ATALANTA CAME, TOO, for the boar had ruined all the paths she had loved in the forest and had torn up the trees under which she had played as a child. Yet, try as she might, she, too, had had no success in tracking the boar and killing it, which was strange since she knew every inch of the woods. “This is some game of the gods,” Atalanta said to herself. “I will ask the king of Calydon for help.” She marched to Oeneus’s palace and mounted the great marble steps that were worn down from the passage of many feet. Her golden hair was pulled tightly back in a knot, and her face looked now like a girl’s, now like a boy’s. Over her left shoulder she carried an ivory quiver. There was a mighty hunting bow of ash in her left hand. “I am Atalanta of the woods,” she announced. “I need help with a fierce red-eyed boar.” The heroes congregating on the steps ignored her. They continued with their boasting tales, their voices raw and deep from the late-night feasts, the red wine, the telling of tales. Atalanta said again, “I have come for help. Will no one go with me to hunt this boar?” “Who is this mere girl who would hunt with heroes?” cried Castor, and his twin, Polydeuces, echoed him, “She cannot be allowed on a hunt.” But, standing to one side, Prince Meleager had been considering the hunters, deciding who was fit. When he saw Atalanta, he remembered hearing stories of a young woman living alone in the forest, and thought, Happy the husband who wins this girl. He said, “Welcome to the chase, Atalanta, huntress daughter of Artemis.”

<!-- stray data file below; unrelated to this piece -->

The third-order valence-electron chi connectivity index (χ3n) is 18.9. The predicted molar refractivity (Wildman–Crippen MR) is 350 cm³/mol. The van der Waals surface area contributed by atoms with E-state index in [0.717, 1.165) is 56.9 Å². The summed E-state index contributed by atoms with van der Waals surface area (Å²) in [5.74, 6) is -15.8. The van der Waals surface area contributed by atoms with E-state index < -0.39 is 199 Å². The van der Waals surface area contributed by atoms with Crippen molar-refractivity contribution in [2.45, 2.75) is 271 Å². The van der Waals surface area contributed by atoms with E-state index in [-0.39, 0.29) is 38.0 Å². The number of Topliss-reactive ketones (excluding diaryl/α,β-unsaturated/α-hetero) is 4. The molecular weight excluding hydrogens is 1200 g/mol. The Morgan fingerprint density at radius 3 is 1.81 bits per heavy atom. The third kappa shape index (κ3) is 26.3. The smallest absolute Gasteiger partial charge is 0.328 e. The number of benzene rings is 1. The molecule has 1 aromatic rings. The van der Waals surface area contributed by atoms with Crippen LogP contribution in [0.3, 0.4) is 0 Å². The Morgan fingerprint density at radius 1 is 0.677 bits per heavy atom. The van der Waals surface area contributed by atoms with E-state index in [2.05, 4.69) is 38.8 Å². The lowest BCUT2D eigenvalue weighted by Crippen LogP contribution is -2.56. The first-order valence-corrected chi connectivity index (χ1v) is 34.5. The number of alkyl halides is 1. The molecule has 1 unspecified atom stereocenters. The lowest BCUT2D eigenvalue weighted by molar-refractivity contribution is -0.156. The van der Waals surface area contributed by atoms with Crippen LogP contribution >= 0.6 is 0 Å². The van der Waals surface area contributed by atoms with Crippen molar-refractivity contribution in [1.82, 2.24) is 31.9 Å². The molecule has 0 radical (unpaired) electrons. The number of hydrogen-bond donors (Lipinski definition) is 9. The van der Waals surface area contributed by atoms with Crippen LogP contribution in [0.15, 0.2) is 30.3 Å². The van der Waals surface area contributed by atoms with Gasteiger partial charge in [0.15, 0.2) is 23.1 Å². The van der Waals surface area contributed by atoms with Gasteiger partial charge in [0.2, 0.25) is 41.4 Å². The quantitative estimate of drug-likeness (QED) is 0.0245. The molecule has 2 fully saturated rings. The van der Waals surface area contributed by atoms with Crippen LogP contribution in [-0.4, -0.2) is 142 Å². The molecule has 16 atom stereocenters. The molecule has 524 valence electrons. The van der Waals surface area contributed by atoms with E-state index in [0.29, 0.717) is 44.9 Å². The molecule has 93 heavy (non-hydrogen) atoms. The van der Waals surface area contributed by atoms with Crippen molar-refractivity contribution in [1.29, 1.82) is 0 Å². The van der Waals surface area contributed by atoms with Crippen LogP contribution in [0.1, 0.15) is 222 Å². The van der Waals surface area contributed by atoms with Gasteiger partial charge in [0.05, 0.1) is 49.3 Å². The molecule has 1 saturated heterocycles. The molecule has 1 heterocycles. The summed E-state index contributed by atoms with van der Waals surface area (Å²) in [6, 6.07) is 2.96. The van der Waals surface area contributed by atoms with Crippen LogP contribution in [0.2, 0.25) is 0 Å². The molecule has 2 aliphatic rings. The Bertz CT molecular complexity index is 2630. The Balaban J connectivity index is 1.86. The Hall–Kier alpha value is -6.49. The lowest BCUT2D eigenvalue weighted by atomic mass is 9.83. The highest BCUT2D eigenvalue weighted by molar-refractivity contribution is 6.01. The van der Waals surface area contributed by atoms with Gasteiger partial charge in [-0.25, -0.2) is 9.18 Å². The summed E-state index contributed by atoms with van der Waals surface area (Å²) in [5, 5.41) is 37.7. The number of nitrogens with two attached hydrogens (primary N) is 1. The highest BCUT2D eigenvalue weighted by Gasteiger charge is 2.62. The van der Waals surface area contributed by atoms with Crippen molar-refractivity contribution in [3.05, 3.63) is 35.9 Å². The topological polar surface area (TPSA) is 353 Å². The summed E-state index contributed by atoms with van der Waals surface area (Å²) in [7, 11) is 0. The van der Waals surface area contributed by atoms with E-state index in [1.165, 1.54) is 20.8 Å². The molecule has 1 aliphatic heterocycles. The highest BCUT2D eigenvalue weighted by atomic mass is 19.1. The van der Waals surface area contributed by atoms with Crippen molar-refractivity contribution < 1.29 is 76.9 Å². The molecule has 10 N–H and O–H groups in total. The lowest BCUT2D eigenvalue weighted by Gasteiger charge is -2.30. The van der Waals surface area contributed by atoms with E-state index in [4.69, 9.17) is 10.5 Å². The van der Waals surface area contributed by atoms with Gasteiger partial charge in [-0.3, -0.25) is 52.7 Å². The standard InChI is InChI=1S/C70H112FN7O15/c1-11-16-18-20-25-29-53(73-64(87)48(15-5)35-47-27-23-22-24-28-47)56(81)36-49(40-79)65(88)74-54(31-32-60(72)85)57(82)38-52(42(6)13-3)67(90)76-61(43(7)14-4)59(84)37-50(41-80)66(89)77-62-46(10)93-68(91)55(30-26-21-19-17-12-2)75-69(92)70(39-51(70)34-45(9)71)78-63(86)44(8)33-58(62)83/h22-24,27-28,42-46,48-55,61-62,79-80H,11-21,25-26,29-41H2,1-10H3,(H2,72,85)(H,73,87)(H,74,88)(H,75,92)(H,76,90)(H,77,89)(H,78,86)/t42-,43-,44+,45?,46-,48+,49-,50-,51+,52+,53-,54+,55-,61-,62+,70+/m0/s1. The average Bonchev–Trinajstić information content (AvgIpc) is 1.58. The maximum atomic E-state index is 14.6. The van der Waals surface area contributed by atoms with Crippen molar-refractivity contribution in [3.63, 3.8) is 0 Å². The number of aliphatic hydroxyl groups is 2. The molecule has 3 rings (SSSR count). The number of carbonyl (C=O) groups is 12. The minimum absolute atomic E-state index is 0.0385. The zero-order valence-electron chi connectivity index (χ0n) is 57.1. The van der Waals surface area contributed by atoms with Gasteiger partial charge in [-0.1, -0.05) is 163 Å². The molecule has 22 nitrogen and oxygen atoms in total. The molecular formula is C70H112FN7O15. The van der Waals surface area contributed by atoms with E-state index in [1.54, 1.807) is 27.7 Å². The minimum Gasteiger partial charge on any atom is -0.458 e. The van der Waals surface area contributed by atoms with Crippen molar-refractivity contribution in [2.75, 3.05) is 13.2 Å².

SO, THE HUNT in the Calydonian forest began. Atalanta knew the forest better than all. Therefore it was she who led them to the latest tracks of the great boar. And there some of the heroes set out snares, and some sent off the hounds, but most took up the trail. At last they came to a great gorge where reeds and swamp grass and osier grew thick and wild. The hounds—gray and black and tan—began to bay at the brush, and the thicket boiled with their short, sharp attacks. Rushing forward, spears held before them, the heroes made a great half circle around the place. They called out to one another, lending courage with their voices. “Ho!” cried Castor. “Here,” Polydeuces answered. “Stand fast,” Meleager called. Only Atalanta was silent, intent on the bending willow, the smooth sedge, the tangled reeds. Suddenly the boar—his rough knotted neck, bristles like sharp spikes, tusks as big as battle-axes—charged forward from the thicket. His head slashed right, then left, then right again. A storm of blood rained down. When it was over, three men and three hounds lay dead on the ground, and a fourth—great Nestor—using his spear as a vaulting pole, leaped into the branches of a tree. Then the boar broke free and fled into another thicket, this one wilder and more impenetrable than the last. “He has gone to ground,” shouted Meleager. “We shall not get him now.” But no sooner had he spoken than the boar—having got a next wind—charged out again, scattering men, dogs, spears. Only Atalanta stood her ground, aimed her arrow, and let it go. It pierced the red-eyed boar behind the ear, and the great beast, foaming at the mouth, fell to its knees. At that the heroes rushed forward, each clamoring to deliver the deathblow. Still, the great boar was not done with them. It raised its head and, with its reddened tusks, caught the nearest man—Ancaeus—in the groin, killing him with a single slash. Then another hero tried and was slain. And another. The monster, in its own death throes, looked to slay them all. At last Meleager stepped up behind the boar and plunged his spear into the great humped back. The spearhead missed bone and hit heart, and finally the monster died. But four more heroes and six more hounds lay dead at its feet. “They died well,” said Castor. And his twin echoed, “Well indeed.” “No death is a good one that comes too early,” said Meleager. Then he cut off the boar’s tusks with his knife and skinned the beast. He offered these to Atalanta, saying, “Though they are by rights mine who dealt the deathblow, you deserve to share in the honor.” Atalanta took the prizes with a nod of her head. “Why give the girl what was bought with heroes’ blood?” asked Plexippus, Meleager’s uncle. “Yes,” his uncle Toxeus added, “you slew the boar with your spear. Keep the hide and tusks yourself, Meleager.” But the prince shook his head. “She is the one who stopped the boar with an arrow. I could not have speared it had she not brought it to its knees.” “A prize to a girl? You lovesick pup!” cried Plexippus. Toxeus, a man only a bit older than Meleager himself, grabbed up the hide and tusks from Atalanta and held them out. Furious to be so thwarted, Meleager cried, “You shall know the difference between threat and deed.” And before anyone could stop him, he took his sword and thrust it first into the side of Toxeus and then into the heart of Plexippus, killing them both. Atalanta fell to her knees. “O Artemis!” she cried. “Is this what you meant when you told me that disaster follows the men I meet?” She left the heroes standing there, counting their dead, and ran swiftly into the depths of the woods, alone. She was not to know that fair Meleager would die within days, of a fierce magic, and the house of Calydon would be brought to ruin, for she never went to that side of the forest again.